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Instructions, Tips, and Tricks:

Gorilla Glue: to use, or not to use?

Don’t use Gorilla Glue. It expands, bubbles, and then leaves a sticky mess. Just don’t do it! Unless… you’re making beer mugs, and you need white bubbles on top of the glass to look like “foam”. That’s the only use for Gorilla glue.

Basing Materials

Basing the pieces on styrofoam is a good idea. It makes them more resilient to dropping, breaking, and chipping. However, the foam has a different texture than the blocks. One inventive solution is to use a hot knife or hot wire cutter and create a cobblestone or fieldstone look… by hand.

Felt is another good option. It is thinner, and still provides enough padding to prevent chips and breaks.

Don’t use foamcore, or posterboard. It sucks. It bends with time, and then your pieces get messed up, making you look lame.

The best solution I have found is to BORDER the foam base with real DrakenStone blocks, made of either hydrostone or resin. Resin is best. But even hydrostone works, as most styrofoam comes in 5 milimeters, which is JUST SLIGHTLY HIGHER than our 1/2″ blocks… so when you set the piece down, the hydrostone border blocks don’t actually contact the table.

Have you ever considered NOT BASING your pieces? If you’re careful when you handle them, they won’t break. And, this is the most cosmetically attractive option.

What is 2.5D? And what the heck is 5D???

Graph paper or dry erase grid mats are a standard among D&D players. BORING!!! Printed maps or flat dungeon tiles are slightly more fun because they are printed in color. However, they are still two dimensional. But, at least you can see the board. The difficult thing about using 3D terrain is that it blocks the view of the players.

2.5D means two dimensional, plus a slightly raised border to represent walls. This wall is kept short purposely, because every player hates moving their figure into a building, and then NOT BEING ABLE TO SEE behind the walls. 2.5D terrain has become wildly popular, because it takes MUCH LESS crafting time, and less materials. Plus, the advantage of being able to see the entire game board makes playing the game more rewarding. Slightly raising the walls, even by a half inch, brings a three dimensional feel into a two dimensional space… hence 2.5D.

Now, consider that you’ve made a 2.5D dungeon, complete with flagstone floors and gothic walls. And, lets say you’ve also built a 2.5D medieval tavern, featuring wood plank floors and fieldstone walls. Its too bad that the underside of each piece is wasted. Why not glue together the pieces back to back? Viola. Its 2.5D, plus 2.5D. You to the math.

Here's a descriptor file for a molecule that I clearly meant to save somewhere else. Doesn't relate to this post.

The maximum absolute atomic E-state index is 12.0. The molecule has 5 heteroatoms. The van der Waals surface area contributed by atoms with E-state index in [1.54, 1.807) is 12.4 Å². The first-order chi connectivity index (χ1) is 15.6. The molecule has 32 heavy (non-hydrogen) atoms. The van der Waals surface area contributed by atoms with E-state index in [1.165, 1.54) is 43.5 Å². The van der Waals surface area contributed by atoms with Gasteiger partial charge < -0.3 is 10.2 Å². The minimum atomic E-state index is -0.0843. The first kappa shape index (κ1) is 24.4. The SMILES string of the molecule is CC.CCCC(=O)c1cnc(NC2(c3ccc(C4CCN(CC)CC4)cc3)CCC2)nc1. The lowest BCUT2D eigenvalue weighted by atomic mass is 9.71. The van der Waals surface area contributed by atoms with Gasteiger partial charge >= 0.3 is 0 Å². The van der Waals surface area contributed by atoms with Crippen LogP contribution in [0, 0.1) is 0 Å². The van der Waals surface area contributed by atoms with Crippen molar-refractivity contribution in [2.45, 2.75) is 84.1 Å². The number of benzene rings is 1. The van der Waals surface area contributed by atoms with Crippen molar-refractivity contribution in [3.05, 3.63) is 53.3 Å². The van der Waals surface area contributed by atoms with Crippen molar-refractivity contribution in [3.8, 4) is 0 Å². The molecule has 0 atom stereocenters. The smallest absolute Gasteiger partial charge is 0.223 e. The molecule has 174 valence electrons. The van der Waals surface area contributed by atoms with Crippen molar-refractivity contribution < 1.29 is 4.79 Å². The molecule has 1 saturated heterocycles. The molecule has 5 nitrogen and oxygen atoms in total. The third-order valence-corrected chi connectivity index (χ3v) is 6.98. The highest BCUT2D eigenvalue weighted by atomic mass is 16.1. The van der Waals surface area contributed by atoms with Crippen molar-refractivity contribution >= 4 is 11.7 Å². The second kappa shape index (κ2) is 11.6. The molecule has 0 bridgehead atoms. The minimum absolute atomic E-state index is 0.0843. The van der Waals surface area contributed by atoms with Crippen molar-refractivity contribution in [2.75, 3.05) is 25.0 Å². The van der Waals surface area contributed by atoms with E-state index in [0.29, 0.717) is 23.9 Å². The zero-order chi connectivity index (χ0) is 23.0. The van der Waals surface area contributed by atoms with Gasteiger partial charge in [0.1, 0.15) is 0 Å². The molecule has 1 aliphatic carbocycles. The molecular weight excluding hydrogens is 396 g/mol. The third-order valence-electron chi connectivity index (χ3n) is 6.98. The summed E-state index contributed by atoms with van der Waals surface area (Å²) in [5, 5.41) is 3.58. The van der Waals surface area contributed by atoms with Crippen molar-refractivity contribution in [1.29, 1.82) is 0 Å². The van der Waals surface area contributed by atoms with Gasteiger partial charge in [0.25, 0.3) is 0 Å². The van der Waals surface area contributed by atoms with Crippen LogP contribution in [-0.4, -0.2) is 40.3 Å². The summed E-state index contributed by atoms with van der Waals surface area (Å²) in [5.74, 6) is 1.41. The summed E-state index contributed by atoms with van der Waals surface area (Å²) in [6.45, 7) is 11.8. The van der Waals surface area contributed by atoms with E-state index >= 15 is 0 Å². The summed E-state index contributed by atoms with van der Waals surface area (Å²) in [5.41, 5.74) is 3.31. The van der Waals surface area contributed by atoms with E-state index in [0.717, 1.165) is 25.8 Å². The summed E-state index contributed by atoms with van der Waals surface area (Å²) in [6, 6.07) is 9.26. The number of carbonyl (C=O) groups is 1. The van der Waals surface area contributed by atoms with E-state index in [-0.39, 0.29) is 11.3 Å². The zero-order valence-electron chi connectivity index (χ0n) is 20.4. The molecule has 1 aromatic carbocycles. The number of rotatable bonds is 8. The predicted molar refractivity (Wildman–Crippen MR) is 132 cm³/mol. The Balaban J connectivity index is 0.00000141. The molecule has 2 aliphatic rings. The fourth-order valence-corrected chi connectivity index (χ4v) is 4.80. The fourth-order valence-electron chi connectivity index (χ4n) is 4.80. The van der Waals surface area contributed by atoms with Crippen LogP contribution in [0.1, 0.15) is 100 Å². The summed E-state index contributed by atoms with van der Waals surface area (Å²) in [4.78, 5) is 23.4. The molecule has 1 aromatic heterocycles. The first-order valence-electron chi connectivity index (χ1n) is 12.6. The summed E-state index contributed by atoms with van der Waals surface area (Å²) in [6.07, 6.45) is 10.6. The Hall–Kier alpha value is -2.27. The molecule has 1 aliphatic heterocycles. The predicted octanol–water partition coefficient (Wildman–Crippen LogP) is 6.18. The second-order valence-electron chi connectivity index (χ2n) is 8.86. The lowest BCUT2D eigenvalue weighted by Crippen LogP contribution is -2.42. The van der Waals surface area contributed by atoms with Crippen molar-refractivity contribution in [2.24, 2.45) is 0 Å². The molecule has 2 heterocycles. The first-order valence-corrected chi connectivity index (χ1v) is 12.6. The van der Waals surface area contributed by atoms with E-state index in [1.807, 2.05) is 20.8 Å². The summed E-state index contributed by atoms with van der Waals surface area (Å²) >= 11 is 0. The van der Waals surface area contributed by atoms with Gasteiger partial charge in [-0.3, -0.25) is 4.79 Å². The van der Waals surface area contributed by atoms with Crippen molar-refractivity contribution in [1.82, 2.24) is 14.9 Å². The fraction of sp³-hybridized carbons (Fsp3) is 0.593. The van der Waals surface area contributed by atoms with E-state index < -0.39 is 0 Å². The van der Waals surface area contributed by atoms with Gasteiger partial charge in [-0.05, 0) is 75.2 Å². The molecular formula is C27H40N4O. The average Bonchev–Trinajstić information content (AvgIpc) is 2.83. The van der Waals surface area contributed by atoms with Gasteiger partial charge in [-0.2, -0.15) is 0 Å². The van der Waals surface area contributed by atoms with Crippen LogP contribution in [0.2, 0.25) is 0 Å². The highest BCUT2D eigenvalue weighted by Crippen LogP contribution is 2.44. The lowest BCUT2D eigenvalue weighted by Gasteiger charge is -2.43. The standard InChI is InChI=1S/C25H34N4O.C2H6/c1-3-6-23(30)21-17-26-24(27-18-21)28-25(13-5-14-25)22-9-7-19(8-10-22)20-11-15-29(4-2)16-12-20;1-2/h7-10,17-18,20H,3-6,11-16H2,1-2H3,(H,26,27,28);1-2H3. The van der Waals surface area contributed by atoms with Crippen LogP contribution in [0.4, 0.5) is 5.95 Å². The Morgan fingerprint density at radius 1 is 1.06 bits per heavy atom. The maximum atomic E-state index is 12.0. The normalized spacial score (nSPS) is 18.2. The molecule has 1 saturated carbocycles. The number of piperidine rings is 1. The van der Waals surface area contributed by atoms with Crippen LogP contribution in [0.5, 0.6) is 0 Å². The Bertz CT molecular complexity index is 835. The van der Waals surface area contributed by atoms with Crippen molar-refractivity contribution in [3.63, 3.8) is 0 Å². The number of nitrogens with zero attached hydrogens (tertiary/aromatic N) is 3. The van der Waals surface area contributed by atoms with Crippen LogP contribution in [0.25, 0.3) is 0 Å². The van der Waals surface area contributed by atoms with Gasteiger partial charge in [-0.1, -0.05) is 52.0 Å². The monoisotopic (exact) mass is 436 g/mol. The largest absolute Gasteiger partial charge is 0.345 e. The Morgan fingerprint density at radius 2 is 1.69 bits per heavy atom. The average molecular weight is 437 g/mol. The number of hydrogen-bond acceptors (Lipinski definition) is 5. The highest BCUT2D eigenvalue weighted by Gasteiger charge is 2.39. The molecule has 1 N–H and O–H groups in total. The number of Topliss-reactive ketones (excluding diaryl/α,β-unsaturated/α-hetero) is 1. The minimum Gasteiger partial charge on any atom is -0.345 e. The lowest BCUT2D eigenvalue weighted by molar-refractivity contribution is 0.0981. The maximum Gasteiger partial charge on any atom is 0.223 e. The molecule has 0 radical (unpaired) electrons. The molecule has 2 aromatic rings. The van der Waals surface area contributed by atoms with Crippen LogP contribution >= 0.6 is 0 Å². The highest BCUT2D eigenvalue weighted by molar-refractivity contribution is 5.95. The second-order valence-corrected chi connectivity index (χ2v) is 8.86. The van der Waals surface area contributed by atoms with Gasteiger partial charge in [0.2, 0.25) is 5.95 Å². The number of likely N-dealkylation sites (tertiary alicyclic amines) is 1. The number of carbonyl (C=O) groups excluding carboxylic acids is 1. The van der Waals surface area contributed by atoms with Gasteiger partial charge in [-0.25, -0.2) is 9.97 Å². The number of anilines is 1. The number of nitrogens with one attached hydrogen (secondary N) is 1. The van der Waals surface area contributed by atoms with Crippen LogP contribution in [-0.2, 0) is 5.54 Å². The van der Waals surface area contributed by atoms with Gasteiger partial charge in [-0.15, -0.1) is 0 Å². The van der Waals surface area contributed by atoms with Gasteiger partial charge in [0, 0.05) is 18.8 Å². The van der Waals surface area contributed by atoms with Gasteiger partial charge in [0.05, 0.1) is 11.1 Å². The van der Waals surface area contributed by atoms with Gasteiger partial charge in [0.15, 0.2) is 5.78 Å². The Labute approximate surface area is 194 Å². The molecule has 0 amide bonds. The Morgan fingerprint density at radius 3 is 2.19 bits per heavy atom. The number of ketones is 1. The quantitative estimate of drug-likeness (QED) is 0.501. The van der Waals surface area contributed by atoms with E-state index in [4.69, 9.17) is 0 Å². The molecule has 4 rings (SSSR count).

Hirst Mods

Notice that the gothic dungeons presented on the HirstArts.com website feature rooms and corridors with a half inch around the edges. Why? The answer is simple. Bruce Hirst explains it clearly on his website. As the pieces are glued together, placing the walls ON TOP of the floors creates a stronger glue joint. Placing the walls BESIDE the floors creates a weak glue joint. The pieces are more likely to break if they do not have a base.

I’ve found that basing the pieces on 1/2″ foam provides stability, making the extra half inch unnecessary. This is true weather the material is plaster or resin.

The players in my game disliked the half inch squares around the borders. One reason is wasted space. The other reason is that it causes confusion when playing games like Dungeons and Dragons. Can your character move into half a square? What about a quarter of a square?

So, I’ve taken the time to re-design all the floor plans for all the rooms found on the HirstArts website, using whole 1″ squares for the dungeons. In this photo, the room on the right is the original Hirst plan, and the room on the left is the DrakenStone mod. Notice that the rooms are the same size. Also notice that the walls in the Drakenstone mod are only 1/2″ tall, as opposed to 3/4″ in the Hirst room.

Of course, when MOLDING an entire floor or room, it comes out of the mold IN ONE PIECE, so the discussion of the best way to glue becomes a moot point.

Building Your Own Dungeons:

It is fun and rewarding to make your own designs. Using hallways that are 2″ wide provides the best results. Corridors that are 1″ wide make it difficult to move the figures. Plus, many classic modules feature corridors that are 10 feet wide, which means two squares. Like this:

Notice that the 2″ connections between rooms allows for doors and figures to be moved with ease. DrakenStone 5D rooms, as well as our dungeon tiles, are designed with 2″ connectors.

Since the 2″ connectors work so well, the rooms pictured here all have an even number of squares. For example, 2×2, or 4×4, or 6×6.

Odd numbered rooms (5×5) lend themselves to the “single-wide” corridors, which are one inch wide, and difficult to move figures through.

Other Terrain Products Available from DrakenStone…


10 Columns from The Tomb, Mold #56


5 Columns from Ruined Fieldstone Tower, Mold #75


Great Room, from The Modular Inn